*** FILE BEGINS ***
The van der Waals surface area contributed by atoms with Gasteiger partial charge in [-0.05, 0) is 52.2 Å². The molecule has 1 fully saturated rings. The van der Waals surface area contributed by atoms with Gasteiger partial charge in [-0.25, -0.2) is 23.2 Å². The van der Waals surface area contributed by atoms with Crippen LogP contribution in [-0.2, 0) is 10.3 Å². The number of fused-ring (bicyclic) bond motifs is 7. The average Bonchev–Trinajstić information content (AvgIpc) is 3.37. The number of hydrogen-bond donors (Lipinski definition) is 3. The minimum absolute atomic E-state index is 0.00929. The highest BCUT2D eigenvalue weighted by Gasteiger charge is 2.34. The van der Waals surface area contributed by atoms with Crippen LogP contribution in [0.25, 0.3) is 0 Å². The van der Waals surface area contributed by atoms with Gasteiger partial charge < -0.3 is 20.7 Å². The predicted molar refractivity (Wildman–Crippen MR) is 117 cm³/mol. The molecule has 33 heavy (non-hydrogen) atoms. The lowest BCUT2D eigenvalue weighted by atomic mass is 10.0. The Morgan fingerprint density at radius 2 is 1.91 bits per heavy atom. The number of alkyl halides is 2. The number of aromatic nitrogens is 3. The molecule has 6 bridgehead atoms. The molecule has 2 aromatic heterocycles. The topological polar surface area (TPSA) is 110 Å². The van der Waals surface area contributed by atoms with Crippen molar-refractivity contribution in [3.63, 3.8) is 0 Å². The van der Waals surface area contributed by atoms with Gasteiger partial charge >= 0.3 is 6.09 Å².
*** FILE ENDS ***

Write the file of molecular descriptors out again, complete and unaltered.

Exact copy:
The van der Waals surface area contributed by atoms with Gasteiger partial charge in [-0.05, 0) is 52.2 Å². The molecule has 1 fully saturated rings. The van der Waals surface area contributed by atoms with Gasteiger partial charge in [-0.25, -0.2) is 23.2 Å². The van der Waals surface area contributed by atoms with Crippen LogP contribution in [-0.2, 0) is 10.3 Å². The number of fused-ring (bicyclic) bond motifs is 7. The average Bonchev–Trinajstić information content (AvgIpc) is 3.37. The number of hydrogen-bond donors (Lipinski definition) is 3. The minimum absolute atomic E-state index is 0.00929. The highest BCUT2D eigenvalue weighted by Gasteiger charge is 2.34. The van der Waals surface area contributed by atoms with Crippen LogP contribution in [0.25, 0.3) is 0 Å². The van der Waals surface area contributed by atoms with Gasteiger partial charge < -0.3 is 20.7 Å². The predicted molar refractivity (Wildman–Crippen MR) is 117 cm³/mol. The molecule has 33 heavy (non-hydrogen) atoms. The lowest BCUT2D eigenvalue weighted by atomic mass is 10.0. The Morgan fingerprint density at radius 2 is 1.91 bits per heavy atom. The number of alkyl halides is 2. The number of aromatic nitrogens is 3. The molecule has 6 bridgehead atoms. The molecule has 2 aromatic heterocycles. The topological polar surface area (TPSA) is 110 Å². The van der Waals surface area contributed by atoms with Crippen molar-refractivity contribution in [3.63, 3.8) is 0 Å². The van der Waals surface area contributed by atoms with Gasteiger partial charge >= 0.3 is 6.09 Å².